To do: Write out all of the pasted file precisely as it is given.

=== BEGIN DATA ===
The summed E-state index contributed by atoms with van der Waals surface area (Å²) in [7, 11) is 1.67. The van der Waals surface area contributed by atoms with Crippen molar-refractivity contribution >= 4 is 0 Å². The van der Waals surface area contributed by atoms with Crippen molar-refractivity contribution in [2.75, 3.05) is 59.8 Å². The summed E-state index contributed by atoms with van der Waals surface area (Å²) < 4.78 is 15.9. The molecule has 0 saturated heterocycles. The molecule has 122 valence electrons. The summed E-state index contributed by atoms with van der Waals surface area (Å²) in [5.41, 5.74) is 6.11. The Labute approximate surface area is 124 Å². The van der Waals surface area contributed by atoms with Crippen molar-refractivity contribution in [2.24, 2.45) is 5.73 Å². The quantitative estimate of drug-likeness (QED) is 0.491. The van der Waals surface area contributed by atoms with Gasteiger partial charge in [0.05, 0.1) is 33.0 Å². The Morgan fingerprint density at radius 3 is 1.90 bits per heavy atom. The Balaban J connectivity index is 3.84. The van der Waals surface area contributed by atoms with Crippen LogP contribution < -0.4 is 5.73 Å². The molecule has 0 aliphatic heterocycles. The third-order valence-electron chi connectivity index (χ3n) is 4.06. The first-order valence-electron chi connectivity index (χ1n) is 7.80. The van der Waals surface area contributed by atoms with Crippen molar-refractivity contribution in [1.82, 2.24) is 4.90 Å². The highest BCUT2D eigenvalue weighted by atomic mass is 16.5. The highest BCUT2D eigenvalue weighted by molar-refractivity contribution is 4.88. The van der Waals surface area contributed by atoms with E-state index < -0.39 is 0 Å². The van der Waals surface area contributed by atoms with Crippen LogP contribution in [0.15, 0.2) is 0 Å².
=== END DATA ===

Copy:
The summed E-state index contributed by atoms with van der Waals surface area (Å²) in [7, 11) is 1.67. The van der Waals surface area contributed by atoms with Crippen molar-refractivity contribution >= 4 is 0 Å². The van der Waals surface area contributed by atoms with Crippen molar-refractivity contribution in [2.75, 3.05) is 59.8 Å². The summed E-state index contributed by atoms with van der Waals surface area (Å²) < 4.78 is 15.9. The molecule has 0 saturated heterocycles. The molecule has 122 valence electrons. The summed E-state index contributed by atoms with van der Waals surface area (Å²) in [5.41, 5.74) is 6.11. The Labute approximate surface area is 124 Å². The van der Waals surface area contributed by atoms with Crippen molar-refractivity contribution in [2.24, 2.45) is 5.73 Å². The quantitative estimate of drug-likeness (QED) is 0.491. The van der Waals surface area contributed by atoms with Gasteiger partial charge in [0.05, 0.1) is 33.0 Å². The Morgan fingerprint density at radius 3 is 1.90 bits per heavy atom. The Balaban J connectivity index is 3.84. The van der Waals surface area contributed by atoms with Crippen LogP contribution < -0.4 is 5.73 Å². The molecule has 0 aliphatic heterocycles. The third-order valence-electron chi connectivity index (χ3n) is 4.06. The first-order valence-electron chi connectivity index (χ1n) is 7.80. The van der Waals surface area contributed by atoms with Crippen molar-refractivity contribution in [1.82, 2.24) is 4.90 Å². The highest BCUT2D eigenvalue weighted by atomic mass is 16.5. The highest BCUT2D eigenvalue weighted by molar-refractivity contribution is 4.88. The van der Waals surface area contributed by atoms with E-state index < -0.39 is 0 Å². The van der Waals surface area contributed by atoms with Crippen LogP contribution in [0.15, 0.2) is 0 Å².